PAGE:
You Don't Know Jack
and Robert Weissman
The clock is running out for Jack Welch, CEO of General Electric. It is also winding down for Don Morrison, a dairy farmer in upstate New York.
For two decades, Welch has led the one-time appliance company, transforming it into the world's most transnationalized conglomerate with a finance subsidiary as its profit center. The subject of almost unqualified adulation from the media and market analysts, he may end his tenure with a loud thud.
Scheduled to retire this year, Welch extended his reign by an additional year to oversee GE's gobbling up of Honeywell. European regulators are now raising serious concerns about the monopolistic effects of the deal, and appear poised to block it. Welch, who has made his reputation by pushing all cost-cutting and market-dominating measures to the extreme, may find that, in his final act, the law and society finally set some limits on him.
Don Morrison knows all too well the effect of Welch's hard-driving effort to cut expenses and externalize costs, and he hopes it is not only the European antitrust regulators who find the spine to stand up to Welch.
The U.S. Environmental Protection Agency (EPA) is expected in August to issue a final decision on whether it will dredge the Hudson River to clean up a GE-created PCB mess on the river bed -- at a cost of $460 million to GE.
Until 1976, a broad array of U.S. manufacturers used PCBs (polychlorinated
biphenyls) for insulation in electrical equipment. In 1976, Congress banned their manufacture and sale, following evidence that PCBs cause cancer and other harmful health effects. Since the banning, new evidence suggests PCBs also disrupt the endocrine system and lower intelligence levels of children exposed in the womb.
From the 1940s to 1976, GE dumped 1.3 million pounds of PCBs into the Hudson River, creating what is now the nation's largest Superfund site.
Don Morrison knows all about it. "Twenty-five years ago," he says, "the state dug sludge out of the river, and put it on land adjoining mine. I figured if they let them put it in the river, it can't be that bad. So it didn't bother me. É When they asked permission to push it [against my house], I said sure. My kids played in it, they grew up in it."
Don Morrison's wife died of colon cancer at the age of 49. "We can't prove it, but we believe that PCB had a tremendous amount to do with it." Now he lives in fear that his children will suffer from a similar fate.
Morrison and other survivors want GE at least to remedy the problem, 25 years after PCBs were outlawed in the United States.
In December 2000, EPA announced that it agreed, saying that after 16 years of studies, it had determined to clean up a 40-mile stretch of the Hudson. Under the Superfund law, GE would be liable for the costs of cleanup.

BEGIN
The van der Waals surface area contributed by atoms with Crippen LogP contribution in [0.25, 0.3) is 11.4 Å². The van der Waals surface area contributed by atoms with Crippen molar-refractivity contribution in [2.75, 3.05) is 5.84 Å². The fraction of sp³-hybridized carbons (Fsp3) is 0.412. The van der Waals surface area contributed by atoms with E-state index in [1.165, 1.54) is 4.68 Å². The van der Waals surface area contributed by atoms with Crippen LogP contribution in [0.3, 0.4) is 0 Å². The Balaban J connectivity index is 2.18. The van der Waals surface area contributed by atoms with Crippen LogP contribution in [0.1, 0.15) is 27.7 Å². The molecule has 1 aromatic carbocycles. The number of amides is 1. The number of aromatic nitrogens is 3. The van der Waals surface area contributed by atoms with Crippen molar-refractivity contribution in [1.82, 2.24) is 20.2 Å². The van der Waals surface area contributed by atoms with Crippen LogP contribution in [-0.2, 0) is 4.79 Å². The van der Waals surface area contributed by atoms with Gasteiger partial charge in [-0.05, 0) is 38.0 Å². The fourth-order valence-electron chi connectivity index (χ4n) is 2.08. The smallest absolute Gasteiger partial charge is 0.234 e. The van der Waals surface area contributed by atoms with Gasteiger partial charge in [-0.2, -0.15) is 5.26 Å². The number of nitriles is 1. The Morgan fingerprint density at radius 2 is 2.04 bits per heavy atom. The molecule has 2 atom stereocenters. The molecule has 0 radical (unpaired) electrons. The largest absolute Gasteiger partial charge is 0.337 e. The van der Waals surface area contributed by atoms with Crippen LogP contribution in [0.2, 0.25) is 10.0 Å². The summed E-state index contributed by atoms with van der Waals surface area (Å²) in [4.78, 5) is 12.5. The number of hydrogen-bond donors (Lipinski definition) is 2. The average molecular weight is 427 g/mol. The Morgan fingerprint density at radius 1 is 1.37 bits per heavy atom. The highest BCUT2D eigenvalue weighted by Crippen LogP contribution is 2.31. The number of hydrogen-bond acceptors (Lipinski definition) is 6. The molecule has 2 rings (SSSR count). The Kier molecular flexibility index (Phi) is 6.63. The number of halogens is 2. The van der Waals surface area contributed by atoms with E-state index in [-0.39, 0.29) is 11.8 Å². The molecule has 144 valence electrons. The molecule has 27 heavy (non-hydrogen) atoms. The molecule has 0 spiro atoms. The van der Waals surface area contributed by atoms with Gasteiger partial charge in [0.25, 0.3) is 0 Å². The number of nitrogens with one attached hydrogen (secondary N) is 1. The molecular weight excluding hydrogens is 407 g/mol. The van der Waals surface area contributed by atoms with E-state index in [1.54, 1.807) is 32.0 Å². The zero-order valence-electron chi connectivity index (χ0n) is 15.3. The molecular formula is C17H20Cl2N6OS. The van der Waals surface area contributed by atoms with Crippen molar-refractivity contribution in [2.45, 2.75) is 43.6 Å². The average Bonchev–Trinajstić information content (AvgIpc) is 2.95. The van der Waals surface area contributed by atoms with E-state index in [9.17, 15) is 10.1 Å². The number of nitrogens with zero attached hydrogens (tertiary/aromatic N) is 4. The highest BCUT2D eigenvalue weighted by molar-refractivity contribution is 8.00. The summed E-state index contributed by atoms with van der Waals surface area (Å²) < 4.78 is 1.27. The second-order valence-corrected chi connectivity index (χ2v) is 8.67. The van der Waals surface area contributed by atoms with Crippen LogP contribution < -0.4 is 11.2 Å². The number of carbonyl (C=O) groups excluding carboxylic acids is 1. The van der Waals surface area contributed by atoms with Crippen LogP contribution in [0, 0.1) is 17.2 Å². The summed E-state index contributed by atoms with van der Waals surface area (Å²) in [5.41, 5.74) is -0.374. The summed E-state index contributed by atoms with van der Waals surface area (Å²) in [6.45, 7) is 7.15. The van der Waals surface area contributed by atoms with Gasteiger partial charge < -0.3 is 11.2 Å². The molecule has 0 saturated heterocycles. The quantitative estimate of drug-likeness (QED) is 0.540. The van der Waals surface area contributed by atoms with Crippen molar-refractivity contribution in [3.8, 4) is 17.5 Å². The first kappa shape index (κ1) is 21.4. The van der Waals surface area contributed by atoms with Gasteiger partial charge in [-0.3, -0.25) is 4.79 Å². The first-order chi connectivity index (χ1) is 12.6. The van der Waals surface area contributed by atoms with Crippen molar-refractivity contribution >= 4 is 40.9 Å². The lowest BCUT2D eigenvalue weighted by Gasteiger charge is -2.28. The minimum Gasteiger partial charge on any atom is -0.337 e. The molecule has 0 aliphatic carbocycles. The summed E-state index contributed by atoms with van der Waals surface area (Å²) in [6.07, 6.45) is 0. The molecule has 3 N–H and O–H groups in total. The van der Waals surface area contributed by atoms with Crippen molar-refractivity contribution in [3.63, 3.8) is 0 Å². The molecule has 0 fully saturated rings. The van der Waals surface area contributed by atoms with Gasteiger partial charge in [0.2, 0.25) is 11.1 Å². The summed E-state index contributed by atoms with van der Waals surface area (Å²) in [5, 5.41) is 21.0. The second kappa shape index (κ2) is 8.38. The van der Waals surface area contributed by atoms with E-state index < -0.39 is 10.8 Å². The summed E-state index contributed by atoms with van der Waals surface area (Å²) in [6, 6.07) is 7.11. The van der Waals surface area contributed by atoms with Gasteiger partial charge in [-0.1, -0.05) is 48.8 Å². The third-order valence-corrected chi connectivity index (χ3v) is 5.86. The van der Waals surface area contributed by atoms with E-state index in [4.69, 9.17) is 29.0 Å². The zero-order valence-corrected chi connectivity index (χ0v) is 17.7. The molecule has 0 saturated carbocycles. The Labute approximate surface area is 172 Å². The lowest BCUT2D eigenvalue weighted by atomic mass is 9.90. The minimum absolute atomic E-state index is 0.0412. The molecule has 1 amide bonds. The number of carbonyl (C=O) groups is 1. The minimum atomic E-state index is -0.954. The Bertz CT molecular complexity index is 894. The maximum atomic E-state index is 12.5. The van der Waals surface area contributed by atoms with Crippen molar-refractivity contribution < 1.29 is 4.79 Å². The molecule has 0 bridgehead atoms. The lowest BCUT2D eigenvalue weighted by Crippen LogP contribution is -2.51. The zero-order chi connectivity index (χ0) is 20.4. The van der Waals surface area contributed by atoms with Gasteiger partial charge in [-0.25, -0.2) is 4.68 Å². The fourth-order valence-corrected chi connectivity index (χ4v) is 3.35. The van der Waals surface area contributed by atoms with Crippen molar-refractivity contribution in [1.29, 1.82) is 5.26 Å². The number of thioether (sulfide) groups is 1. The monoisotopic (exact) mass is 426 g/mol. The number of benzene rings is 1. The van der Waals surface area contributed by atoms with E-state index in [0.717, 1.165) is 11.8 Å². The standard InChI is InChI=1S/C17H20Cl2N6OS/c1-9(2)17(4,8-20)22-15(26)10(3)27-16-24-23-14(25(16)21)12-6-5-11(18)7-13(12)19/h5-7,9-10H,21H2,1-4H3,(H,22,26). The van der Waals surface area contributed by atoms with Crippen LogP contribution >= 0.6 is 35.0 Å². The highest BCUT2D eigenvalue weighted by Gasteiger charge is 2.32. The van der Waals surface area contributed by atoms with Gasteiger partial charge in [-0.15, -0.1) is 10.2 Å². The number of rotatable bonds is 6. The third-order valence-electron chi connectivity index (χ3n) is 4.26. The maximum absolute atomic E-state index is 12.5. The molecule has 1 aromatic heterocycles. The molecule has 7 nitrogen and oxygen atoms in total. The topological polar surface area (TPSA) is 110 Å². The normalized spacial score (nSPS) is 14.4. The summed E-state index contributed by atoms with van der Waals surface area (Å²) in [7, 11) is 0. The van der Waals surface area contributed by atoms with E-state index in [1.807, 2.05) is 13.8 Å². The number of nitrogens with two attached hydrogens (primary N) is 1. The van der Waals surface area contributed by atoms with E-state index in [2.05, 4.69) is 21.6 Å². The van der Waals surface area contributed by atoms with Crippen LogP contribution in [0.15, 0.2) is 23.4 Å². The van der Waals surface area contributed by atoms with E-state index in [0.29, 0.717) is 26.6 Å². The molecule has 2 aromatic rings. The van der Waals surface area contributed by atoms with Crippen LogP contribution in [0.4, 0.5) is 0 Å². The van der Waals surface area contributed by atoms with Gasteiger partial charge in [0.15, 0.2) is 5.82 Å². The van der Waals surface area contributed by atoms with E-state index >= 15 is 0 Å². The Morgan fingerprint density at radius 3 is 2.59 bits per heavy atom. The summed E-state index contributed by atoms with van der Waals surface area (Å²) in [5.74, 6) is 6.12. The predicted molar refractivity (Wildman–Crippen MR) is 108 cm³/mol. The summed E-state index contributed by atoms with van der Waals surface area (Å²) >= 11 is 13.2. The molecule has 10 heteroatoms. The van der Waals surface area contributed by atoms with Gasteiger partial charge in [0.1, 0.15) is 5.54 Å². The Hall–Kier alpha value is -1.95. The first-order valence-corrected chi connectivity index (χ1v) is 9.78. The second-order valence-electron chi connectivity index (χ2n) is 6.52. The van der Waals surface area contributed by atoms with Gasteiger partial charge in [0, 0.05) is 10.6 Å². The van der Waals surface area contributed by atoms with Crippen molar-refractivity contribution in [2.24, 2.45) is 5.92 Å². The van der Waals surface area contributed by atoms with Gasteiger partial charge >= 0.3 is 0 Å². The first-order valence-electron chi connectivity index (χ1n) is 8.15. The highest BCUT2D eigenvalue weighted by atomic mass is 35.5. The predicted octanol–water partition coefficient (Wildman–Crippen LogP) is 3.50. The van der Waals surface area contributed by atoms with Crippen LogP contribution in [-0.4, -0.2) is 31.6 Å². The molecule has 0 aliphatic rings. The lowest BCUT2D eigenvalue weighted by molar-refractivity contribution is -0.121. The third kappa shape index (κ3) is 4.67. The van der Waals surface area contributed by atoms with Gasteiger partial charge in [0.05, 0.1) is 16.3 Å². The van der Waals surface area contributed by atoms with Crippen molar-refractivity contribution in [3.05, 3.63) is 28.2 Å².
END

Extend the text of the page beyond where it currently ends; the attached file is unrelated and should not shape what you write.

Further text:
GE claims that it supports cleaning the river, and that it has acted responsibly to reduce its daily PCB pollution to three ounces. But it says dredging will stir up sediments and make the problem worse.
EPA retorts that the ongoing public health and environmental consequences of the PCB pollution are severe, with PCBs at river bottom continuing to enter the food chain. New technologies, agency experts say, address concerns about spreading contaminants by dredging.
But GE isn't just making arguments. In fine Jack Welch style, GE has pulled out all the stops to block the dredging plan. GE's Hudson River lobbying dream team includes former Senate Majority Leader George Mitchell and former House Appropriations Committee Chair Robert Livingston. Among other hardball tactics, the company deployed NBC President and GE Vice Chair Robert Wright to lobby New York City Council members against a bill endorsing the dredging project. (Think direct intervention from the head of a TV network, which owns a major station in New York, might give GE some leverage?)
GE certainly has lots of friends in the Bush administration, and in the Congress.
On the other hand, EPA chief Christine Todd Whitman endorsed the dredging when she was governor of New Jersey. And the Bush administration is under pressure not to announce any more environmentally stupid and harmful policy decisions with an obvious tilt to corporate interests. So the outcome of the final EPA decision remains very much in doubt.
The GE of Jack Welch has made its mark by pushing it workers, suppliers and the law to the limit, and often beyond.
But his strategies, though lavishly praised by Wall Street, are basically inhuman, as Don Morrison and many others can testify.
As Jack Welch's reign comes to an end, it is time for the society to say the clock has run out on Welch's model of comprehensive and global management by stress. The first way to deliver that message is for EPA to authorize the go-ahead of the Hudson dredging, without delay.
[For more on the GE-Hudson River issue, see www.cleanupge.org.]
Russell Mokhiber is editor of the Washington, D.C.-based Corporate Crime Reporter. Robert Weissman is editor of the Washington, D.C.-based Multinational Monitor. They are co-authors of Corporate Predators: The Hunt for MegaProfits and the Attack on Democracy (Monroe, Maine: Common Courage Press, 1999).
(c) Russell Mokhiber and Robert Weissman